Medical Marijuana News Channel

Medical Marijuana News Channel

Saturday, February 22, 2014

Study: Smoking pot may ease pain, muscle spasms in people with multiple sclerosis

(CBS News) Smoking marijuana may provide relief from multiple sclerosis symptoms, a new study suggests. People with MS who smoked pot reported less pain and spasticity - or muscle tightness - but it came at the expense of their cognitive abilities, the study found.

NFL Commissioner Roger Goodell open to the idea of players using medical marijuana in states where the drug is legal Medical marijuana is a banned substance in the NFL, even for players in states where it is legal Many argue marijuana could better treat pain for NFL players than prescription narcotics Former NFL player suspects half of all current players currently use marijuana

NFL Commissioner Roger Godell said last
week that he was not entirely opposed
to allowing NFL players to use marijuana
in places where it is not illegal
NFL players could soon be allowed to use marijuana to treat pain if they are in states where the drug has been legalized for either medical or recreational use, the league's commissioner said last week.

Currently, marijuana is on a list of banned substances prohibited under the NFL's substance abuse program.

However, the marijuana recently has been legalized for medical and recreational use in a number of states, including Colorado, Washington and Arizona. But because the drug is on the league's list of banned substances, players living in those states could face consequences from the NFL even if they are using the drug legally.
Pain: Much of Percy Harvin's career
has been plagued by migraine headaches,
which could be treated by medical marijuana

'I don't know what's going to develop as far as the next opportunity for medicine to evolve and to help either deal with pain or help deal with injuries but we will continue to support the evolution of medicine,' NFL Commissioner Roger Goodell said in an interview with the Associated Press on January 7.
Marijuana has been approved in several states to treat varying ailments, including chronic pain. Given the addictive qualities of other pain medications NFL players often

18 Photo Slideshow: A Clinician's Guide to Medical Marijuana Carol Peckham: Bret Stetka, MD; Charles P. Vega, MD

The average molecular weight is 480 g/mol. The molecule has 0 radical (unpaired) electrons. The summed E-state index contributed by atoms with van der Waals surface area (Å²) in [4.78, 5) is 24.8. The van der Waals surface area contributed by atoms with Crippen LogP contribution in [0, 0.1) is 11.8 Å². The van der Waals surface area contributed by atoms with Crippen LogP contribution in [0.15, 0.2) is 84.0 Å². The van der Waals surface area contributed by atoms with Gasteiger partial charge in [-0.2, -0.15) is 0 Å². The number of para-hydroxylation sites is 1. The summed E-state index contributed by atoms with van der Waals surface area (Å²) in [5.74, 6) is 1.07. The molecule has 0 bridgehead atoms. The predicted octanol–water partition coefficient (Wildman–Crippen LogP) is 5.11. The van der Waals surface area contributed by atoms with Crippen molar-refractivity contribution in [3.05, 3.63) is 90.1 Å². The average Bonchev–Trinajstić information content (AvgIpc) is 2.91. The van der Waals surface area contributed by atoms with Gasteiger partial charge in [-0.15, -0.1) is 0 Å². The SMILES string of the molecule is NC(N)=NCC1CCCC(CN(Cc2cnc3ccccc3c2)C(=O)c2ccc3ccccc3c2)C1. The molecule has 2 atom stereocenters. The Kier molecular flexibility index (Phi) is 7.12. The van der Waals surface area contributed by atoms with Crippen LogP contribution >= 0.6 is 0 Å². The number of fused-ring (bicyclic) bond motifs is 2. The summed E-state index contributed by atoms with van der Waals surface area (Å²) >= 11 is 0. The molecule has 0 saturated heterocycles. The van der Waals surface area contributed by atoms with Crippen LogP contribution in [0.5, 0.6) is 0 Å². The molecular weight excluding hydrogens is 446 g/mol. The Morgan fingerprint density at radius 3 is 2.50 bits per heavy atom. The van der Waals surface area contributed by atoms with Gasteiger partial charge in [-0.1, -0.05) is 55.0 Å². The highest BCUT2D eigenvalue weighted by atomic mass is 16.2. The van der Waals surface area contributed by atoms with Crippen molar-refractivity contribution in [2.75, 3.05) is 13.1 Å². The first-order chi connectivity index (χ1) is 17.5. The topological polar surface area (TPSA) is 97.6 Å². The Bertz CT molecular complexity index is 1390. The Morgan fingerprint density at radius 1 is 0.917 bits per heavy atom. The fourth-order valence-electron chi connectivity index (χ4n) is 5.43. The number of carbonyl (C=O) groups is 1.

This is 1 of the 18 photos in this slideshow


Study: Cannabidiol provides long-lasting protection against the deleterious effects of inflammation in a viral model of multiple sclerosis: a role for A2A receptors.

Abstract: Inflammation in the central nervous system (CNS) is a complex process that involves a multitude of molecules and effectors, and it requires the transmigration of blood leukocytes across the blood-brain barrier (BBB) and the activation of resident immune cells. Cannabidiol (CBD), a non-psychotropic cannabinoid constituent of Cannabis sativa, has potent anti-inflammatory and immunosuppressive properties. Yet, how this compound modifies the deleterious effects of inflammation in TMEV-induced demyelinating disease (TMEV-IDD) remains unknown. Using this viral model of multiple sclerosis (MS), we demonstrate that CBD decreases the transmigration of blood leukocytes by downregulating the expression of vascular cell adhesion molecule-1 (VCAM-1), chemokines (CCL2 and CCL5) and the proinflammatory cytokine IL-1β, as well as by attenuating the activation of microglia. Moreover, CBD administration at the time of viral infection exerts long-lasting effects, ameliorating motor deficits in the chronic phase of the disease in conjunction with reduced microglial activation and pro-inflammatory cytokine production. Adenosine A2A receptors participate in some of the anti-inflammatory effects of CBD, as the A2A antagonist ZM241385 partially blocks the protective effects of CBD in the initial stages of inflammation. Together, our findings highlight the anti-inflammatory effects of CBD in this viral model of MS and demonstrate the significant therapeutic potential of this compound for the treatment of pathologies with an inflammatory component. Read more

Thursday, February 20, 2014

How Rich People Smoke Pot

The Volcano Vaporizer has become a coveted status symbol for posh pot smokers, who say it draws out the drug's aroma like "the bouquet of a wine"

 As the executive director of NORML, the leading lobbying organization for pot smokers’ rights, Allen St. Pierre gets asked a lot of strange questions. But the one he’s been getting lately is, “What is that metal thing they use onWeeds?”
The answer is the Volcano Vaporizer, a smokeless inhalation device that has recently shown up on both the Showtime series and HBO’s Bored to Death, in which a sexy stoner played by Jenny Slate lures Jason Schwartzman into her bedroom to test one out. (“Just squeeze down on that nipple and suck in the vapors,” she coaches him.) It’s even used at the renowned Chicago restaurant Alinea, albeit unconventionally, to pipe aromas of nutmeg and coffee to diners as they eat dessert.
The Volcano is affectionately known as the “Mercedes Benz” of toking up.
“If you live in Ohio, or if you’re a baby boomer who has no problem with cannabis, and you see them using that, you’re asking, ‘What’s going on?’” says Pierre. “There’s a veneer of sophistication to it. This is not your daddy’s bong.”